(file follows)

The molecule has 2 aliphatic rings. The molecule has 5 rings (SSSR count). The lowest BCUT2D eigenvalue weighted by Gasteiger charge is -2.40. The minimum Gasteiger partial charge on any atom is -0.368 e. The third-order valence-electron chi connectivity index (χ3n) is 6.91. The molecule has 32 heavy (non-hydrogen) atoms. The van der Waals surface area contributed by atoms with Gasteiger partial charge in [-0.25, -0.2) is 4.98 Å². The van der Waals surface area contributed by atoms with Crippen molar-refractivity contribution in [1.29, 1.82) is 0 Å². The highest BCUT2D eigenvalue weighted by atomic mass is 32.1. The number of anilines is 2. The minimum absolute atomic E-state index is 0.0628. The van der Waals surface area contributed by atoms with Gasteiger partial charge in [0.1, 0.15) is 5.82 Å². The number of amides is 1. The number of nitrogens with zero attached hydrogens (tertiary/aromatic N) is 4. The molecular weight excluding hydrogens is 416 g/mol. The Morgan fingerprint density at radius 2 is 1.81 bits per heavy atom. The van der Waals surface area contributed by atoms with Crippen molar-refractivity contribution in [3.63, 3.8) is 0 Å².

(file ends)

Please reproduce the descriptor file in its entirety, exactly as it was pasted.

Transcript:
The molecule has 2 aliphatic rings. The molecule has 5 rings (SSSR count). The lowest BCUT2D eigenvalue weighted by Gasteiger charge is -2.40. The minimum Gasteiger partial charge on any atom is -0.368 e. The third-order valence-electron chi connectivity index (χ3n) is 6.91. The molecule has 32 heavy (non-hydrogen) atoms. The van der Waals surface area contributed by atoms with Gasteiger partial charge in [-0.25, -0.2) is 4.98 Å². The van der Waals surface area contributed by atoms with Crippen molar-refractivity contribution in [1.29, 1.82) is 0 Å². The highest BCUT2D eigenvalue weighted by atomic mass is 32.1. The number of anilines is 2. The minimum absolute atomic E-state index is 0.0628. The van der Waals surface area contributed by atoms with Gasteiger partial charge in [0.1, 0.15) is 5.82 Å². The number of amides is 1. The number of nitrogens with zero attached hydrogens (tertiary/aromatic N) is 4. The molecular weight excluding hydrogens is 416 g/mol. The Morgan fingerprint density at radius 2 is 1.81 bits per heavy atom. The van der Waals surface area contributed by atoms with Crippen molar-refractivity contribution in [3.63, 3.8) is 0 Å².